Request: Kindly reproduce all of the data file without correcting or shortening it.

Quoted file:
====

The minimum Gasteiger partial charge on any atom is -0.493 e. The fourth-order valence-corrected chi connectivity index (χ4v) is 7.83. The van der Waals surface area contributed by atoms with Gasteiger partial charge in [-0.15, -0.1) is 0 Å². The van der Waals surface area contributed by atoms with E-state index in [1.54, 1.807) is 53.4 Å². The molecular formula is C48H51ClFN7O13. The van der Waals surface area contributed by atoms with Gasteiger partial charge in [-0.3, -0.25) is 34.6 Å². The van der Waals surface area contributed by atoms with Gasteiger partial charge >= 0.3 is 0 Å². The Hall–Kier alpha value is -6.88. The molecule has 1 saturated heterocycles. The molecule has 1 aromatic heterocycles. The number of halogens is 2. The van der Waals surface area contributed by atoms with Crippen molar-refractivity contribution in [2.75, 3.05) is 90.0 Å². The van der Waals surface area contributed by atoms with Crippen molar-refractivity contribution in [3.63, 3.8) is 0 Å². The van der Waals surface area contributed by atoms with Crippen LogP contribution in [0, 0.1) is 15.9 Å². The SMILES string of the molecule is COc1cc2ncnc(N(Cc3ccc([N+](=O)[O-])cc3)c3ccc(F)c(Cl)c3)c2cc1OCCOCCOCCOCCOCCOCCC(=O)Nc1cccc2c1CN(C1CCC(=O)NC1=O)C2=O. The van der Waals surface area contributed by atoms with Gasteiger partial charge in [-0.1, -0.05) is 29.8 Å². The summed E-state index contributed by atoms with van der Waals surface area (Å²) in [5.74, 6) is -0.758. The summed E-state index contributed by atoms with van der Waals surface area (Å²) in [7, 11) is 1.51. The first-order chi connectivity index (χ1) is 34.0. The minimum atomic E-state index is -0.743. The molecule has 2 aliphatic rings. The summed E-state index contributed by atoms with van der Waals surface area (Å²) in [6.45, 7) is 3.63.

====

The minimum Gasteiger partial charge on any atom is -0.493 e. The fourth-order valence-corrected chi connectivity index (χ4v) is 7.83. The van der Waals surface area contributed by atoms with Gasteiger partial charge in [-0.15, -0.1) is 0 Å². The van der Waals surface area contributed by atoms with E-state index in [1.54, 1.807) is 53.4 Å². The molecular formula is C48H51ClFN7O13. The van der Waals surface area contributed by atoms with Gasteiger partial charge in [-0.3, -0.25) is 34.6 Å². The van der Waals surface area contributed by atoms with Gasteiger partial charge >= 0.3 is 0 Å². The Hall–Kier alpha value is -6.88. The molecule has 1 saturated heterocycles. The molecule has 1 aromatic heterocycles. The number of halogens is 2. The van der Waals surface area contributed by atoms with Crippen molar-refractivity contribution in [2.75, 3.05) is 90.0 Å². The van der Waals surface area contributed by atoms with Crippen molar-refractivity contribution in [3.63, 3.8) is 0 Å². The van der Waals surface area contributed by atoms with Crippen LogP contribution in [0, 0.1) is 15.9 Å². The SMILES string of the molecule is COc1cc2ncnc(N(Cc3ccc([N+](=O)[O-])cc3)c3ccc(F)c(Cl)c3)c2cc1OCCOCCOCCOCCOCCOCCC(=O)Nc1cccc2c1CN(C1CCC(=O)NC1=O)C2=O. The van der Waals surface area contributed by atoms with Gasteiger partial charge in [-0.1, -0.05) is 29.8 Å². The summed E-state index contributed by atoms with van der Waals surface area (Å²) in [5.74, 6) is -0.758. The summed E-state index contributed by atoms with van der Waals surface area (Å²) in [7, 11) is 1.51. The first-order chi connectivity index (χ1) is 34.0. The minimum atomic E-state index is -0.743. The molecule has 2 aliphatic rings. The summed E-state index contributed by atoms with van der Waals surface area (Å²) in [6.45, 7) is 3.63.